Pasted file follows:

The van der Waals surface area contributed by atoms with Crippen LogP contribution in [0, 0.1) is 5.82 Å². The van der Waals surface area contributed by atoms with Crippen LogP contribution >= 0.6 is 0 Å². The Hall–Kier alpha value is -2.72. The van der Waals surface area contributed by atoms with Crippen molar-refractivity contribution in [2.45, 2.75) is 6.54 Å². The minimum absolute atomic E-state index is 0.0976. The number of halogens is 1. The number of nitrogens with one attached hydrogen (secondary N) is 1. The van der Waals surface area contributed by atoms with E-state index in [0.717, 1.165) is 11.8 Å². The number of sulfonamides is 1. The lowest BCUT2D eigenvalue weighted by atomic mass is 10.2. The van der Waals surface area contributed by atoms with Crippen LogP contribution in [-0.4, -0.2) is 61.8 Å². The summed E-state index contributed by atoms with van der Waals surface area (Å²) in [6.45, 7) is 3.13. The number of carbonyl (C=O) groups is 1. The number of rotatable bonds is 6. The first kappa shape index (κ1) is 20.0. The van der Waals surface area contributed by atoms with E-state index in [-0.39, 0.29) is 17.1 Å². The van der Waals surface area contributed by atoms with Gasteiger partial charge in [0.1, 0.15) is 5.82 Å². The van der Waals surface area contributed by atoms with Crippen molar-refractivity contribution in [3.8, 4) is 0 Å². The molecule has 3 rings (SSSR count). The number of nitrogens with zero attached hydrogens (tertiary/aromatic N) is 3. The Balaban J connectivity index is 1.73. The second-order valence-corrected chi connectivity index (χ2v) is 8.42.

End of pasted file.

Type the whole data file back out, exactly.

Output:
The van der Waals surface area contributed by atoms with Crippen LogP contribution in [0, 0.1) is 5.82 Å². The van der Waals surface area contributed by atoms with Crippen LogP contribution >= 0.6 is 0 Å². The Hall–Kier alpha value is -2.72. The van der Waals surface area contributed by atoms with Crippen molar-refractivity contribution in [2.45, 2.75) is 6.54 Å². The minimum absolute atomic E-state index is 0.0976. The number of halogens is 1. The number of nitrogens with one attached hydrogen (secondary N) is 1. The van der Waals surface area contributed by atoms with E-state index in [0.717, 1.165) is 11.8 Å². The number of sulfonamides is 1. The lowest BCUT2D eigenvalue weighted by atomic mass is 10.2. The van der Waals surface area contributed by atoms with Crippen LogP contribution in [-0.4, -0.2) is 61.8 Å². The summed E-state index contributed by atoms with van der Waals surface area (Å²) in [6.45, 7) is 3.13. The number of carbonyl (C=O) groups is 1. The number of rotatable bonds is 6. The first kappa shape index (κ1) is 20.0. The van der Waals surface area contributed by atoms with E-state index in [-0.39, 0.29) is 17.1 Å². The van der Waals surface area contributed by atoms with Gasteiger partial charge in [0.1, 0.15) is 5.82 Å². The van der Waals surface area contributed by atoms with Crippen molar-refractivity contribution in [3.8, 4) is 0 Å². The molecule has 3 rings (SSSR count). The number of nitrogens with zero attached hydrogens (tertiary/aromatic N) is 3. The Balaban J connectivity index is 1.73. The second-order valence-corrected chi connectivity index (χ2v) is 8.42.